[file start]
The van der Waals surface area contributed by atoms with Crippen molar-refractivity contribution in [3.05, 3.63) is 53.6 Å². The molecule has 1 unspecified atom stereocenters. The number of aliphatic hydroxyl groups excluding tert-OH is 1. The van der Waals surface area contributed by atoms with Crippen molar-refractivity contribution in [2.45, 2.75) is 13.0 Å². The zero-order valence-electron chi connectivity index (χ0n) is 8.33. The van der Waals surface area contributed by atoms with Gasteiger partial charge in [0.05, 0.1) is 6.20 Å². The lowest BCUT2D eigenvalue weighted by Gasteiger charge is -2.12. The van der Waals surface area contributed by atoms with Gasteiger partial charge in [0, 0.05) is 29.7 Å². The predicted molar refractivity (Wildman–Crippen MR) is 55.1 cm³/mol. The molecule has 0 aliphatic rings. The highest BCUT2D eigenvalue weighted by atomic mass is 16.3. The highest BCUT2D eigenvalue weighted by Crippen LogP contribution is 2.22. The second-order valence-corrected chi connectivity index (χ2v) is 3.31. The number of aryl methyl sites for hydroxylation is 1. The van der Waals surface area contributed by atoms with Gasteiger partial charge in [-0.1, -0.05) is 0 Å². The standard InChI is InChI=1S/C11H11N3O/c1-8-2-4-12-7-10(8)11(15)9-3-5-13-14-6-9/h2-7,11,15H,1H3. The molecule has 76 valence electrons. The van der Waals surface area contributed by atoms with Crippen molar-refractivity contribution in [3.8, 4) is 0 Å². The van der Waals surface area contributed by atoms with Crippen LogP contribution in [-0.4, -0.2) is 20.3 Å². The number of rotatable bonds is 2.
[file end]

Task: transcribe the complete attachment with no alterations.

The van der Waals surface area contributed by atoms with Crippen molar-refractivity contribution in [3.05, 3.63) is 53.6 Å². The molecule has 1 unspecified atom stereocenters. The number of aliphatic hydroxyl groups excluding tert-OH is 1. The van der Waals surface area contributed by atoms with Crippen molar-refractivity contribution in [2.45, 2.75) is 13.0 Å². The zero-order valence-electron chi connectivity index (χ0n) is 8.33. The van der Waals surface area contributed by atoms with Gasteiger partial charge in [0.05, 0.1) is 6.20 Å². The lowest BCUT2D eigenvalue weighted by Gasteiger charge is -2.12. The van der Waals surface area contributed by atoms with Gasteiger partial charge in [0, 0.05) is 29.7 Å². The predicted molar refractivity (Wildman–Crippen MR) is 55.1 cm³/mol. The molecule has 0 aliphatic rings. The highest BCUT2D eigenvalue weighted by atomic mass is 16.3. The highest BCUT2D eigenvalue weighted by Crippen LogP contribution is 2.22. The second-order valence-corrected chi connectivity index (χ2v) is 3.31. The number of aryl methyl sites for hydroxylation is 1. The van der Waals surface area contributed by atoms with Gasteiger partial charge in [-0.1, -0.05) is 0 Å². The standard InChI is InChI=1S/C11H11N3O/c1-8-2-4-12-7-10(8)11(15)9-3-5-13-14-6-9/h2-7,11,15H,1H3. The molecule has 76 valence electrons. The van der Waals surface area contributed by atoms with Crippen molar-refractivity contribution in [3.8, 4) is 0 Å². The van der Waals surface area contributed by atoms with Crippen LogP contribution in [-0.4, -0.2) is 20.3 Å². The number of rotatable bonds is 2.